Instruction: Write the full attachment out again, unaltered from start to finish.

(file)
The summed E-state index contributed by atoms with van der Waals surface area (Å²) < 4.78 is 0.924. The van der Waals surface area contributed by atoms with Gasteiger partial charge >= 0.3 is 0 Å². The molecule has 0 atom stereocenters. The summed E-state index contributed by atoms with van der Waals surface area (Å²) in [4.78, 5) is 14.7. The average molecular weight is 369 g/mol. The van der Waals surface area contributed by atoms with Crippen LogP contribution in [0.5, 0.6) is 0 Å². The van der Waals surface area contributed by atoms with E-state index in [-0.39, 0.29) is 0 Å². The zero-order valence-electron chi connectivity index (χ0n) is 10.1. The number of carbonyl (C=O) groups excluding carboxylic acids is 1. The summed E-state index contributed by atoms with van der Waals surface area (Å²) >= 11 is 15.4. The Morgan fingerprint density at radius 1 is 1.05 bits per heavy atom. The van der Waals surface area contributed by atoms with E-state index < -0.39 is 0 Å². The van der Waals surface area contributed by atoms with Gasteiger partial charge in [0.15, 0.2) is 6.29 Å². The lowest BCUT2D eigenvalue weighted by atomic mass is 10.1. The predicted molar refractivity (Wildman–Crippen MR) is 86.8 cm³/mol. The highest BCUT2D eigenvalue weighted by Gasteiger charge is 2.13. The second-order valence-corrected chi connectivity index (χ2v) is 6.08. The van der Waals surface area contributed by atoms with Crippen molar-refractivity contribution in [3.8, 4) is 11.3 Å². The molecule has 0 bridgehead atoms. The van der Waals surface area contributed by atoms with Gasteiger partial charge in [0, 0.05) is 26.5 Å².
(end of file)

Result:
The summed E-state index contributed by atoms with van der Waals surface area (Å²) < 4.78 is 0.924. The van der Waals surface area contributed by atoms with Gasteiger partial charge >= 0.3 is 0 Å². The molecule has 0 atom stereocenters. The summed E-state index contributed by atoms with van der Waals surface area (Å²) in [4.78, 5) is 14.7. The average molecular weight is 369 g/mol. The van der Waals surface area contributed by atoms with Crippen LogP contribution in [0.5, 0.6) is 0 Å². The van der Waals surface area contributed by atoms with E-state index in [-0.39, 0.29) is 0 Å². The zero-order valence-electron chi connectivity index (χ0n) is 10.1. The number of carbonyl (C=O) groups excluding carboxylic acids is 1. The summed E-state index contributed by atoms with van der Waals surface area (Å²) >= 11 is 15.4. The Morgan fingerprint density at radius 1 is 1.05 bits per heavy atom. The van der Waals surface area contributed by atoms with E-state index < -0.39 is 0 Å². The van der Waals surface area contributed by atoms with Gasteiger partial charge in [0.15, 0.2) is 6.29 Å². The lowest BCUT2D eigenvalue weighted by atomic mass is 10.1. The predicted molar refractivity (Wildman–Crippen MR) is 86.8 cm³/mol. The highest BCUT2D eigenvalue weighted by Gasteiger charge is 2.13. The second-order valence-corrected chi connectivity index (χ2v) is 6.08. The van der Waals surface area contributed by atoms with Crippen molar-refractivity contribution in [3.8, 4) is 11.3 Å². The molecule has 0 bridgehead atoms. The van der Waals surface area contributed by atoms with Gasteiger partial charge in [0, 0.05) is 26.5 Å².